At this point, it’s worth mentioning that studies to date merely note a correlation between elevated levels of BCAAs and insulin resistance, type 2 diabetes, etc. And, as you’re hopefully aware, correlation does not necessarily mean causation.

Still, there’s a large enough body of evidence concerning elevated levels of BCAA and poor metabolic health to warrant further inspection. 

And with that said, let’s look a little deeper into the link between BCAA, insulin resistance, and type 2 diabetes.

BCAAs, Diabetes, & Insulin Resistance

As we mentioned above, there is a formidable body of research noting a link between elevated BCAA levels in the blood (valine, in particular) and insulin resistance, most notably in overweight and obese individuals.[3,4,6,8]

Research has also shown that elevated levels of valine are present in the blood of diabetic rats, mice and humans.[8]

When the mice were fed a diet sans valine, insulin sensitivity improved after only a single day.

Upon further inspection though, it’s not as simple as saying BCAAs or valine cause diabetes or insulin resistance.

In fact, animal data points to BCAAs exerting anti-obesity effects.[8]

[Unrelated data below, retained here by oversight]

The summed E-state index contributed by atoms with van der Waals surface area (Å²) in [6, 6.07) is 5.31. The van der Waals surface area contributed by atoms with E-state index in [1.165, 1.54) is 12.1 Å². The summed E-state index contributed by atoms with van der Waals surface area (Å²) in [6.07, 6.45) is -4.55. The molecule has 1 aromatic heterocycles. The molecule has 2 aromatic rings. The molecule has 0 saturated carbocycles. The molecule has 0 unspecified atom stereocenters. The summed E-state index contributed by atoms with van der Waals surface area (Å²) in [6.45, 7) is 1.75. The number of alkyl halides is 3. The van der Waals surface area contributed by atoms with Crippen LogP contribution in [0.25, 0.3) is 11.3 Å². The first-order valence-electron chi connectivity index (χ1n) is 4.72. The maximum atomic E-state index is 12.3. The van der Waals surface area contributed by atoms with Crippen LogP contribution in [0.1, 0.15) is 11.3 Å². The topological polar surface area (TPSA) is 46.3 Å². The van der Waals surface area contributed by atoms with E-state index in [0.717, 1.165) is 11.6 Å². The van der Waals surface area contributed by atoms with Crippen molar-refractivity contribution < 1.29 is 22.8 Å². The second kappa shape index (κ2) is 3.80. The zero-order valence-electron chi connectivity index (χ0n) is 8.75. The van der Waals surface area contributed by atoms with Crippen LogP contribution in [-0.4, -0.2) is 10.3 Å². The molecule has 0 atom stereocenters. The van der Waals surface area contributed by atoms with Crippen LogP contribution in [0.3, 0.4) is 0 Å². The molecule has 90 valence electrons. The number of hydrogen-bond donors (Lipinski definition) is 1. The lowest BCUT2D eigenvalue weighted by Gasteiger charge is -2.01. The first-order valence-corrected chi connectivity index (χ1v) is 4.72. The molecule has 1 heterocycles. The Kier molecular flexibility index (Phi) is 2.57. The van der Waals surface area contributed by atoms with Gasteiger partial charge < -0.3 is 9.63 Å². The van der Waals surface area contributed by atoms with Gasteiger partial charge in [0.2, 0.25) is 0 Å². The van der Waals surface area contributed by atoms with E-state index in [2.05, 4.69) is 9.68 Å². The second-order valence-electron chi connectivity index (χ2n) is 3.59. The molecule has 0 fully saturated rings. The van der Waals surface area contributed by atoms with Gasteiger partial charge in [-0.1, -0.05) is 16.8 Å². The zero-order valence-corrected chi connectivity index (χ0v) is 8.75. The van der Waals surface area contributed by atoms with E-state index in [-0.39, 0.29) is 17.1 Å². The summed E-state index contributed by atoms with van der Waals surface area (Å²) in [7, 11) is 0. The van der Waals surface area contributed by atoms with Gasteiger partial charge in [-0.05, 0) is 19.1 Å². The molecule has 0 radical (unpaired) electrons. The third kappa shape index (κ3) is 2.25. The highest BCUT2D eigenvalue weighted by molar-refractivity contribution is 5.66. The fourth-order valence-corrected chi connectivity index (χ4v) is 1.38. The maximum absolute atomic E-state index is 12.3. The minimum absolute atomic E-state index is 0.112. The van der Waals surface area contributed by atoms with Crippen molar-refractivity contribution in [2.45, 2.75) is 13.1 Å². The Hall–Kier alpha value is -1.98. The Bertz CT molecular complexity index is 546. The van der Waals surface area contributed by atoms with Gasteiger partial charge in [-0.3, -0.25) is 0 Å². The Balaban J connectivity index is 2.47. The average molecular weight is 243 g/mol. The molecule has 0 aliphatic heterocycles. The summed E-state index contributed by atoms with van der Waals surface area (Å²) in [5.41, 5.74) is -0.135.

Further insight can be gained from a study published in the journal, Nutrients, titled: “The Emerging Role of Branched-Chain Amino Acids in Insulin Resistance and Metabolism.”[5]

As the title indicates, the study investigates the link between high levels of BCAA and type 2 diabetes noting:

“The expression of the genes encoding the enzymes of BCAA metabolism was reduced in muscle and liver tissue of patients with T2DM [80,81]. Similar findings were made in rats [82]. In contrast, liver BCKDH activity is actually increased and could compensate for the decreased activity in adipose tissue [83]. Therefore, the resulting plasma BCAA levels are either elevated or unchanged, depending on the enzymatic activity in other organs.”[5]

“Recent work also exhibited using untargeted metabolomics that BCAA levels were not elevated in a UC Davis (UCD)-T2DM rat model until six months post-onset of diabetes [93]. These suggested that the increase of BCAAs level is not enough to elicit IR and T2DM in rat model systems. Impairment of BCAA metabolism also contributes to increased levels of BCAAs in insulin resistant subjects.”[5]